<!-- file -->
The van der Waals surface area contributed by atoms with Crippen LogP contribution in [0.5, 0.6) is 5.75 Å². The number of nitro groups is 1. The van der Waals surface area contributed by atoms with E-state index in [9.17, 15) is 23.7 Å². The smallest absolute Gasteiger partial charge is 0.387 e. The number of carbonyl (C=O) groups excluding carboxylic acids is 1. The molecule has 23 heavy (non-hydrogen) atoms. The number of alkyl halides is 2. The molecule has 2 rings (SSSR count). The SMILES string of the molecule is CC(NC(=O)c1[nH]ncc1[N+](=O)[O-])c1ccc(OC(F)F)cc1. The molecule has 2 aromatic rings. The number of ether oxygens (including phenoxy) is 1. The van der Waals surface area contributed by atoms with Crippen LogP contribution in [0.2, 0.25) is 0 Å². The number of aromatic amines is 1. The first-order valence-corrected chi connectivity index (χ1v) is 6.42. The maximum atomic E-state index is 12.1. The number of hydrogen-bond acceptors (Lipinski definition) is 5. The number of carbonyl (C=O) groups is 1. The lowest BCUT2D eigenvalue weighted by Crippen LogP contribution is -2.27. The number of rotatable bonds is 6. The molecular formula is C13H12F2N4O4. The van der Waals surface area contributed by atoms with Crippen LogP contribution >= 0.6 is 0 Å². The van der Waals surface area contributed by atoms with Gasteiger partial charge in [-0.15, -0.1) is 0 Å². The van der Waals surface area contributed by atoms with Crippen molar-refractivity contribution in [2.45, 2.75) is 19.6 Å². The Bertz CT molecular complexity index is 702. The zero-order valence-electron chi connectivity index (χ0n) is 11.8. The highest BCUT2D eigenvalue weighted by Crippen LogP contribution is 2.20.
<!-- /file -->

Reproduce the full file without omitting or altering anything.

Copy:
The van der Waals surface area contributed by atoms with Crippen LogP contribution in [0.5, 0.6) is 5.75 Å². The number of nitro groups is 1. The van der Waals surface area contributed by atoms with E-state index in [9.17, 15) is 23.7 Å². The smallest absolute Gasteiger partial charge is 0.387 e. The number of carbonyl (C=O) groups excluding carboxylic acids is 1. The molecule has 23 heavy (non-hydrogen) atoms. The number of alkyl halides is 2. The molecule has 2 rings (SSSR count). The SMILES string of the molecule is CC(NC(=O)c1[nH]ncc1[N+](=O)[O-])c1ccc(OC(F)F)cc1. The molecule has 2 aromatic rings. The number of ether oxygens (including phenoxy) is 1. The van der Waals surface area contributed by atoms with Crippen LogP contribution in [0.2, 0.25) is 0 Å². The number of aromatic amines is 1. The first-order valence-corrected chi connectivity index (χ1v) is 6.42. The maximum atomic E-state index is 12.1. The number of hydrogen-bond acceptors (Lipinski definition) is 5. The number of carbonyl (C=O) groups is 1. The lowest BCUT2D eigenvalue weighted by Crippen LogP contribution is -2.27. The number of rotatable bonds is 6. The molecular formula is C13H12F2N4O4. The van der Waals surface area contributed by atoms with Crippen LogP contribution >= 0.6 is 0 Å². The van der Waals surface area contributed by atoms with Gasteiger partial charge in [-0.15, -0.1) is 0 Å². The van der Waals surface area contributed by atoms with Crippen molar-refractivity contribution in [2.45, 2.75) is 19.6 Å². The Bertz CT molecular complexity index is 702. The zero-order valence-electron chi connectivity index (χ0n) is 11.8. The highest BCUT2D eigenvalue weighted by Crippen LogP contribution is 2.20.